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A Jungle Waterfall & Nesting Turtles (alas!)

By Chaylee Posson

March 10-11, 2014

Rio Seco Falls - Photo by Ann Sebring
Rio Seco Falls – Photo by Ann Sebring

Today we went on a hike to Rio Seco where we walked for about 45 minutes through the forest to a 15-20 ft. waterfall with a pool of

Mora Tree
Mora Tree

fresh water. Of course, I was first to dive in. The water was pretty cold, but we were all hot and sweaty and ready to cool off.

Tree snake - Photo by Taylor Chichester
Tree snake – Photo by Taylor Chichester

We heard many birds (but didn’t see them), and we saw bats, a tree snake, a crab, and fish swimming in the natural pool.

I did a little bit of climbing on the rocks that surrounded the waterfall, and many people climbed up about halfway and were jumping into the pool, which I was told is over 20 feet deep! A couple of our group members were equipped with GoPro cameras and got some really fun shots and video footage of jumping off the waterfall.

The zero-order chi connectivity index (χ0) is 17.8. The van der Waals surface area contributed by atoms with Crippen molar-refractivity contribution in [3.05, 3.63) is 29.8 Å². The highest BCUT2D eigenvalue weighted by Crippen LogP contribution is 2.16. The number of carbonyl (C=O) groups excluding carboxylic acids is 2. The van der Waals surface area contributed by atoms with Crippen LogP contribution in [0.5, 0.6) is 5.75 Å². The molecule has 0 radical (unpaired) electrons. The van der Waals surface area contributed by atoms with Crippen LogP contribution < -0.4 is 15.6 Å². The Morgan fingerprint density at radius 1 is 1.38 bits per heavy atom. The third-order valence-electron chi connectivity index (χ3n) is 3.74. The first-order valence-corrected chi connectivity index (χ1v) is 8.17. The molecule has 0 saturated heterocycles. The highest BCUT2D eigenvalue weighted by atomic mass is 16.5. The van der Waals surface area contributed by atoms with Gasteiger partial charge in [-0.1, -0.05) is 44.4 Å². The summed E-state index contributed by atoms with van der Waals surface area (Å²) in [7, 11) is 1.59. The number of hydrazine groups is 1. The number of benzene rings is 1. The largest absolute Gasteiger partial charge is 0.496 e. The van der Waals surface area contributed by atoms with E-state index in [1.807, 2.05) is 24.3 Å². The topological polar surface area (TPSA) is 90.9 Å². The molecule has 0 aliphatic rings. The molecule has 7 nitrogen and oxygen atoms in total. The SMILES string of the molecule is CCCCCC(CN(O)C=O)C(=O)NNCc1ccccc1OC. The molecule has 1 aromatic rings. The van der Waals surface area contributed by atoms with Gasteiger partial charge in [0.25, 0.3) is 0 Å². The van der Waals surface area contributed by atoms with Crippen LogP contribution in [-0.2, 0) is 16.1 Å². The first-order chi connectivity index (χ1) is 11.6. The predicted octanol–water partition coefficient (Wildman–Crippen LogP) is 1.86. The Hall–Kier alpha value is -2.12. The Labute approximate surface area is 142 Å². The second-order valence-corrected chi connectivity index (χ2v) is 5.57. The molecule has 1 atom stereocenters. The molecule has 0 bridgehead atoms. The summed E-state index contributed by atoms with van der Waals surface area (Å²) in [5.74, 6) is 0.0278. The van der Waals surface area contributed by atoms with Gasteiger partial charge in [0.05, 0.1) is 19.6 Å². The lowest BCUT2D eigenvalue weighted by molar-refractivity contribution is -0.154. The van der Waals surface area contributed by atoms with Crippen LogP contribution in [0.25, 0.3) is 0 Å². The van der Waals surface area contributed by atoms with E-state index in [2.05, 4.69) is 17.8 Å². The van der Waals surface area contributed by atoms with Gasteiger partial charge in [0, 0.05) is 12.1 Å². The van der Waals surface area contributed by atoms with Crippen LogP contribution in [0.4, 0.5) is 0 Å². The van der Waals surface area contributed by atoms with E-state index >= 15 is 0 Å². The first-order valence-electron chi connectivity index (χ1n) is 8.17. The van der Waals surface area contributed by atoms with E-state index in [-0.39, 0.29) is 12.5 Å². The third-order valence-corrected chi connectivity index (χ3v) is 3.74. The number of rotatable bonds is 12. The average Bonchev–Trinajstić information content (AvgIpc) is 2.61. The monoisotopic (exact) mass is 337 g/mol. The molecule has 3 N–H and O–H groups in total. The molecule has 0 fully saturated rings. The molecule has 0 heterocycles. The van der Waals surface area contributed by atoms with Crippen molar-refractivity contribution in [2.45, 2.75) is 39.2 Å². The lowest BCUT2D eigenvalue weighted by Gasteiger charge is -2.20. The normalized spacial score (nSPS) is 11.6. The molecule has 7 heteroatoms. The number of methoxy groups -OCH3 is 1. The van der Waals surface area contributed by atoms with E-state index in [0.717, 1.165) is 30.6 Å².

Rio Seco Waterfall - Day 2
Rio Seco Waterfall – Day 2

I could not have imagined how amazing this trip would be. So far, we have been served the most delicious food, freshly cooked by a crew of women at Suzan’s Guest House.

Lunch at Suzan's Guesthouse - Day One
Lunch at Suzan’s Guesthouse – Day One

This has been a royal comfort, as Trinidad is a completely new place to me and I’ve had to make a few adjustments. For example, when we left St. Louis last Saturday, it was around 35 degrees, and when we landed in Port of Spain, Trinidad, it was nearly 80 degrees and Photo by Beth Ann Whiteextremely humid (at 1am). We are staying in Matura Village, where, all throughout the night, roosters crow and dogs bark periodically in addition to the constant roar of crickets and other insects. But the blessings and loves far outweigh these adjustments.